The term in the beverage-opening sense is apparently not an old one; Merriam-Webster finds written attestation only since the 1950s. Several themes exist, the most popular being when you cut yourself, opening a can or bottle, you take the Lord's name in vain.
A churchkey initially referred to a simple hand-operated device for prying the cap (called a "crown cork") off a glass bottle; this kind of closure was invented in 1892, although there is no evidence that the opener was called a "church key" at that time. The shape and design of some of these openers did resemble a large simple key.
In 1935, beer cans with flat tops were marketed, and a device to puncture the lids was needed. The same term, "church key", came to be used for this new invention: made from a single piece of pressed metal, with a pointed end used for piercing cans — devised by D.F. Sampson for the American Can Company, who depicted operating instructions on the cans, and typically gave away free "quick and easy" openers with their beer cans.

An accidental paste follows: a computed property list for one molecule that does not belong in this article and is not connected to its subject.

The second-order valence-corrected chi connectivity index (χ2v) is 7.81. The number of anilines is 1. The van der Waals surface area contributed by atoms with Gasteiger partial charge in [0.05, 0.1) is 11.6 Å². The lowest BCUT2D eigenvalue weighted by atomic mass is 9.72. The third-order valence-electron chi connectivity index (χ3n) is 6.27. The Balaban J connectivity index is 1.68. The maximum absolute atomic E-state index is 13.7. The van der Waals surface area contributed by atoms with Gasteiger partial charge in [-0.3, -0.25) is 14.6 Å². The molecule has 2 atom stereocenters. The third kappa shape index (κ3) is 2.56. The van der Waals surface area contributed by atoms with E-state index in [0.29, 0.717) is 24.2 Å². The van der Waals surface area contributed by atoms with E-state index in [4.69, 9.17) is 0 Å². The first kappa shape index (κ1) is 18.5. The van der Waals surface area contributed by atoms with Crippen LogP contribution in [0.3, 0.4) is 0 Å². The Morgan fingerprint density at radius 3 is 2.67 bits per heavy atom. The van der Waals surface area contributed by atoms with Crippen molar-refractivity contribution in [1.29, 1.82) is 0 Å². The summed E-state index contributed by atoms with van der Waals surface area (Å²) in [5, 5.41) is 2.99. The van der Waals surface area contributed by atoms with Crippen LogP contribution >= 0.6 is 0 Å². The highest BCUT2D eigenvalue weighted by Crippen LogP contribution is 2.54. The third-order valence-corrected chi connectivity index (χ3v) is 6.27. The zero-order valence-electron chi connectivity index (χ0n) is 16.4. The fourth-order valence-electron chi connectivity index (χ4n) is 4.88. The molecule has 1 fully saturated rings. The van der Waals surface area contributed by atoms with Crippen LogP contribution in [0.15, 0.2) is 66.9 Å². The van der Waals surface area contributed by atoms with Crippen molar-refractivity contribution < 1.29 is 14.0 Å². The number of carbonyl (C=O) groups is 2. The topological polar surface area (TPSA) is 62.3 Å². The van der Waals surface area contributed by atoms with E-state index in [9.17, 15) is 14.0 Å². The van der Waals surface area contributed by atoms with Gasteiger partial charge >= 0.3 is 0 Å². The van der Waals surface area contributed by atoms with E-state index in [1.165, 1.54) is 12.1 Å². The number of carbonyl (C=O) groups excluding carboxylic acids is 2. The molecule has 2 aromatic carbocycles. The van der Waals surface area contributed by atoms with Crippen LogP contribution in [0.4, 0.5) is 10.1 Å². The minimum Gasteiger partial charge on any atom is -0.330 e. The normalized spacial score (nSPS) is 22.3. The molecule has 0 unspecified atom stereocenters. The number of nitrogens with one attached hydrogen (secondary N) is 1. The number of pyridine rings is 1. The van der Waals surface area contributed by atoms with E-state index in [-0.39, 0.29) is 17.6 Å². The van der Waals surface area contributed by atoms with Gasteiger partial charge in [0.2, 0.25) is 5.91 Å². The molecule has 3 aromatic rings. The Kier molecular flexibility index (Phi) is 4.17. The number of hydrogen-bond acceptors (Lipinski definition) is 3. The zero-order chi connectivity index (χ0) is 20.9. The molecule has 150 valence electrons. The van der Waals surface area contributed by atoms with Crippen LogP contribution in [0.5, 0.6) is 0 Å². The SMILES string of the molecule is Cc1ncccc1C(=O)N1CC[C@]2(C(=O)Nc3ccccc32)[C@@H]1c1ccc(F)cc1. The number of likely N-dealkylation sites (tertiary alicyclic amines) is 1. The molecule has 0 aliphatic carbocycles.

- Merriam-Webster, Merriam-Webster's Collegiate Dictionary, Merriam-Webster.
- Houghton Mifflin Harcourt, American Heritage Dictionary of the English Language (5th ed.), Houghton Mifflin Harcourt.
- January 1980 JFO Newsletter
- United States Bartenders Guild~Newsletter Archived May 11, 2006, at the Wayback Machine
- Short History of the Beer Can (part 2) :: Streeter's Electronics :: Home of The Treasure Hunter's Gazette, BONE, and PTHHS Archived 2011-07-20 at the Wayback Machine
- Flat Top Beer Cans Archived July 4, 2008, at the Wayback Machine
- Opening Instruction Cans
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